The stock market performance this year has been nothing short of spectacular.
S&P 500 & # 39; s
SPX, + 0.74%
almost 21% advance so far this year marks the best performance for the index through July 26 since 1997, according to Dow Jones Market Data, and the Nasdaq Composite
COMP, + 1.11%
who had an even better run, up 25.5% over the year. Dow Jones industrial average
DJIA, + 0.19%
meanwhile, was not far behind; That's up 16.5% since its inception in 2019.
But with the S & 500 already sitting comfortably above the strategic goals of many strategists, some analysts and investors are approaching the rest of the year as rising valuations, political uncertainty and financial weakness Abroad raises questions about how long the stock market can keep up at its astonishing pace.
"I thought 2950 would be a cap for this year, and we're already higher than that," Bob Doll, chief equity strategist and senior portfolio manager at Nuveen, told MarketWatch and predicted "the market will go nowhere" in other half.
"Price-to-earnings have gone from 13 to 17.4, and earnings estimates are still too high for next year," Doll said, adding that higher valuations and future reductions in earnings estimates will be the headwind for equities in it. the other half, along with a Federal Reserve policy that he predicts, will be more hawkish than the market expects, unless a more damaging economic downturn materializes.
While GDP growth in the second quarter reflects a declining but healthy US economy, data abroad is exacerbating the decline, which is likely to affect US markets in some way. Mike O & # 39; Rourke, chief strategist for JonesTrading, wrote in a note to clients that Thursday's comment from European Central Bank President Mario Draghi on the economic outlook in Europe – which he said was "getting worse and worse" – helped dampen investor enthusiasm in over a week that would otherwise see markets move higher with better-than-expected earnings.
"It was [Draghi’s] honesty that led to markets [Thursday]," O'Rourke wrote. “PMI readings in key economies have been at or hovered near the recession level throughout the year. In the first quarter, German GDP grew by 0.4% and Italian GDP grew by 0.1%. These two economies account for 44% of euro area GDP, and the data have not shown much improvement in the second quarter. "
The US economy has so far remained unexpected by a weakening European economy, but will at least reduce growth abroad to affect the US stock market through a stronger dollar.
"Dollar strength is the headwind for equities, but the market seems to be giving it a pass in income reports," said Tom Martin, senior portfolio manager at Global Investments. “They place more emphasis on constant currency than the dollar. It does so for a while until it doesn't, and if you get the feeling that the dollar is going to be a problem on a persistent basis, the market will adapt. "
That said, there is no reason why stocks may not continue to deliver healthy returns, simply because their valuation has risen so impressively in the first seven months of the year. During 2013, the S&P 500 advanced 29.6% (for the best one-year performance since 1997), which corresponds to the results in 2013 this year would require a further 7.4% advance from here on out.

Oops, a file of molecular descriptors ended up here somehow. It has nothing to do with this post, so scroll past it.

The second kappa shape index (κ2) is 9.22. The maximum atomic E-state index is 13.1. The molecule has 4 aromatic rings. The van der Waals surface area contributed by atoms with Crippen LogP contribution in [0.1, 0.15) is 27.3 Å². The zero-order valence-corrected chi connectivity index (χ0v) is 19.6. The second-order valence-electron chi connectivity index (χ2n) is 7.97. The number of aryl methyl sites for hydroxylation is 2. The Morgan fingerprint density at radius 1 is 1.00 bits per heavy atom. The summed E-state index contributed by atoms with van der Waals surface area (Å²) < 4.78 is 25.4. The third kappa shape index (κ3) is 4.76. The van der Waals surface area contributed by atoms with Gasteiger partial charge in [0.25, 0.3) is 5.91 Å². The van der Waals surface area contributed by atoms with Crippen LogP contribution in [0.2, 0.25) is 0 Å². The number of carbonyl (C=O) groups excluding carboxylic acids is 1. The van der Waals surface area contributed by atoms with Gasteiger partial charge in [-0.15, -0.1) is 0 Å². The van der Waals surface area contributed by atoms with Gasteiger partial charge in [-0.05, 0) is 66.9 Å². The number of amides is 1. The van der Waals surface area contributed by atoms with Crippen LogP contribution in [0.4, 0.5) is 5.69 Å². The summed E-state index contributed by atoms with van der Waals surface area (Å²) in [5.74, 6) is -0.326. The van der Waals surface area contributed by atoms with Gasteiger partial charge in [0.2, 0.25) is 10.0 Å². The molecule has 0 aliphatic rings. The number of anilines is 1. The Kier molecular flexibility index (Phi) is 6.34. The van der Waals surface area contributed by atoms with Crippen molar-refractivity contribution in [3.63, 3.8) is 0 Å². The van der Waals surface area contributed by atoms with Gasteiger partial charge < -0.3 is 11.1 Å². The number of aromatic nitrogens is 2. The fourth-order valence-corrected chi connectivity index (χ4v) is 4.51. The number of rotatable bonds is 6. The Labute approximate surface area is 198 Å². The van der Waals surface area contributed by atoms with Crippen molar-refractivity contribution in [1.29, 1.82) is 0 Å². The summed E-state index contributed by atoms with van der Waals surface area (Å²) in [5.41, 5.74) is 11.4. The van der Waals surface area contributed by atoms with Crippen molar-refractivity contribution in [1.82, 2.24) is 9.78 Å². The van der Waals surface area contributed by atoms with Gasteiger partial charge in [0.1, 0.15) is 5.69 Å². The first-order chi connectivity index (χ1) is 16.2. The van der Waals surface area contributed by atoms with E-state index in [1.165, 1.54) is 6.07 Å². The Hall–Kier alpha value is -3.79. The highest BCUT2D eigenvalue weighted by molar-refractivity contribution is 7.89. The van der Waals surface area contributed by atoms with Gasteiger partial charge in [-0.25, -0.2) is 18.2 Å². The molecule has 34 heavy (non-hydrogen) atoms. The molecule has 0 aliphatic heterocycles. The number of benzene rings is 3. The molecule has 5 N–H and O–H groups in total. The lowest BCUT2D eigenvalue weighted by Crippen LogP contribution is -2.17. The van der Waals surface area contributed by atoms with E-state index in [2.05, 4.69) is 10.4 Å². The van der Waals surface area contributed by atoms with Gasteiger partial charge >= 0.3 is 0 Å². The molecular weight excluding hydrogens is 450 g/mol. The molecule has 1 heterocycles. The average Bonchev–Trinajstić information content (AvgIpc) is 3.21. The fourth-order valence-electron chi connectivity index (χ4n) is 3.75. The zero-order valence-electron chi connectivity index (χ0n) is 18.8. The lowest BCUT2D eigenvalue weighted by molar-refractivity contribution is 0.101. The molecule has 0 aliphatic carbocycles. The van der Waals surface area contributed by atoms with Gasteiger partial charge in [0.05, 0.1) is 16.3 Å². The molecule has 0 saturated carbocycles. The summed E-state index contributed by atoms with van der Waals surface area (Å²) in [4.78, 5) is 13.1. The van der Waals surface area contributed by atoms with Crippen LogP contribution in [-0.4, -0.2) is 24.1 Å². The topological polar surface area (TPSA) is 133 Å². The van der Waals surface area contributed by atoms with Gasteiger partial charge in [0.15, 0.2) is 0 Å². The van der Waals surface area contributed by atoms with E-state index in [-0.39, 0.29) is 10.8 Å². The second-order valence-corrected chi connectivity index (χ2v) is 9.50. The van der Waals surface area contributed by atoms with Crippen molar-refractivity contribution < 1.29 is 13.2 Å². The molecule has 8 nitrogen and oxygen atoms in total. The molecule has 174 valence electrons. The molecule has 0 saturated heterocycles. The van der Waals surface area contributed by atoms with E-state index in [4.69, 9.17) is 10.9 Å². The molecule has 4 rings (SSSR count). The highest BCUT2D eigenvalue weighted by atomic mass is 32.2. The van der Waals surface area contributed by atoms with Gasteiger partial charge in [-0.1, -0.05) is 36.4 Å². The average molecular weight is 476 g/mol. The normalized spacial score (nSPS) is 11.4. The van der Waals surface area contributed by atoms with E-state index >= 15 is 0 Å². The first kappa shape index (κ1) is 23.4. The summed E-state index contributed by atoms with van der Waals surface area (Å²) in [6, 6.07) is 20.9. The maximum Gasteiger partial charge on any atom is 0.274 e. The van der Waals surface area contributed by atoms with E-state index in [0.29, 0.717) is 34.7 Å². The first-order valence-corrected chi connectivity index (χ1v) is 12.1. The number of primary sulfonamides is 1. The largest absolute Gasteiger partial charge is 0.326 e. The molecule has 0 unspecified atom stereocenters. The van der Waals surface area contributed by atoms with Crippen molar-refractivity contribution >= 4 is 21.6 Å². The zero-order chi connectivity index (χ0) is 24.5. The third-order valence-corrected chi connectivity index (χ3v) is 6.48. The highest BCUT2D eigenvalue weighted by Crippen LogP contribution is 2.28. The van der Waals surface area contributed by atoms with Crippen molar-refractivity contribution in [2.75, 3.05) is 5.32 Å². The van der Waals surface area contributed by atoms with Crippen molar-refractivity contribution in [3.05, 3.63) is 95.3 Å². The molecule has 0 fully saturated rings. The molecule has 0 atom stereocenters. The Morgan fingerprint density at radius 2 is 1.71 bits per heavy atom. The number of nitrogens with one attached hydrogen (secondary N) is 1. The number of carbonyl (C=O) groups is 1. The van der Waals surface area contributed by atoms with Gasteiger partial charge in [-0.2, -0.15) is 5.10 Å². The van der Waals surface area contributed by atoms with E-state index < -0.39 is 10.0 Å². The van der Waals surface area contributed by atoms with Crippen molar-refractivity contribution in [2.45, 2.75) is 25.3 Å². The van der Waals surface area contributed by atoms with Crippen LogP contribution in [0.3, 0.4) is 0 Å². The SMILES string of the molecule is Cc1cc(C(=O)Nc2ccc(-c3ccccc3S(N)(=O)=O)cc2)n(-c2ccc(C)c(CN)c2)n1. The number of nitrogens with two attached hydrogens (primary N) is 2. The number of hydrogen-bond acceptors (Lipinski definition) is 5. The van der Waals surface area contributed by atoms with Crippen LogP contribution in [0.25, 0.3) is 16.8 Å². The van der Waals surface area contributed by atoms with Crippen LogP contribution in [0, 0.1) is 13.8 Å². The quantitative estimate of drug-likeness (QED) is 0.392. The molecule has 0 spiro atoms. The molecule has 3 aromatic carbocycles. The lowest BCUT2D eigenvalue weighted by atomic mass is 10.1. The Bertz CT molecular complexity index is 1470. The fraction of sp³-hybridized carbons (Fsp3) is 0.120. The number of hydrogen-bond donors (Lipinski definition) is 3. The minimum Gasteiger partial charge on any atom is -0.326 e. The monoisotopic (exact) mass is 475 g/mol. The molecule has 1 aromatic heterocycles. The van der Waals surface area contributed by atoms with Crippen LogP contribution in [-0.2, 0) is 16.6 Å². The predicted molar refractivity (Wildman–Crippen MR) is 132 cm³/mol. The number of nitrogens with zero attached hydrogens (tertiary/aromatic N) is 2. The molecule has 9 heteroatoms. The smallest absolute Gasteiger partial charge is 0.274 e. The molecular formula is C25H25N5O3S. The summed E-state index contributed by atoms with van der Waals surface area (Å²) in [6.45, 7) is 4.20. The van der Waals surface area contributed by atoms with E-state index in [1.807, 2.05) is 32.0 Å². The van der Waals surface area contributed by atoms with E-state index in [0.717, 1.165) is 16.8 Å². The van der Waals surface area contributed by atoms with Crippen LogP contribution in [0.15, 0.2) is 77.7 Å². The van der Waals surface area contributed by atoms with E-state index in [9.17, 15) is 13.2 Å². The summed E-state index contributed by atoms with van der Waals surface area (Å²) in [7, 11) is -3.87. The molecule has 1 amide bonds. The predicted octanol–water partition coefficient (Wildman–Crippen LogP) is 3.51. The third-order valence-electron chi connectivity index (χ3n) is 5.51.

Meanwhile, several bullish investors argue that the time of last year's nearly 20% correction – which contributes to S & P's decline of as much as 6.2% – has skewed calendar-year performance for equities in 2018 and 2019, skewed last year's downward performance and make this year's gains more impressive than they might otherwise be.
"Year in day out is a good run, but from a longer perspective, stocks haven't done much in the last 18 months," Aaron Anderson, senior vice president for research at Fisher Investments, told MarketWatch.
"The markets are flat from 2018, small caps are still well below the top, [and] It's not as if the strong race this year reflects an excessive amount of optimism," he added. "We would say there is plenty of room to run."
The Federal Reserve's interest rate setting committee will close a two-day meeting on Wednesday, July 31, and while a quarter-point interest rate cut is expected, the accompanying statement and press conference from Chairman Jerome Powell may provide more clarity on the future pace of interest rate rises – with markets that now prices in two to three cuts this year and two to the next. A rattled decline or confirmation of expectations is likely to play a key role in investor sentiment in the coming weeks.
Other data on print include a new reading of the PCE inflation index, the Fed's preferred target of price growth; the latest treatment of the Case-Shiller home price index; and the National Association of Realtors pending home sales index, all due Tuesday.
Along with the Fed announcement, Wednesday, a new reading of the employment cost index and ADP's estimate for private sector job growth will be issued. Thursday will include a print of the ISM index for July, as well as an estimate of construction costs in June.
Friday contains the important non-farm report, as well as consumer sentiment data in July and factory orders for June.
The week will also include another heavy round of business income reports, with Dow components Apple Inc.
AAPL, + 0.35%
Procter & Gamble Co.
PG, + 1.74%
and Pfizer Inc.  PFE, + 0.98%
who gave the results on Tuesday, together with Mastercard Inc.
MA, + 0.97%
and Merck & Co.
Wednesday will see second quarter revenue reports from Qualcomm Inc. and General Electric Co.
GE, + 0.77%
and one day later Dow constituent Verizon Communications Inc.
VZ, + 1.28%
is set to announce results, like Cigna Corp.
CI, + 0.45%
General Motors Co.
GM, + 0.05%
and DuPont de Nemours Inc.
DD, + 0.08%
Friday contains quarterly results reporting by Exxon Mobil Corp.
and Burger King parents Restaurant Brands International Inc.
QSR, + 1.50%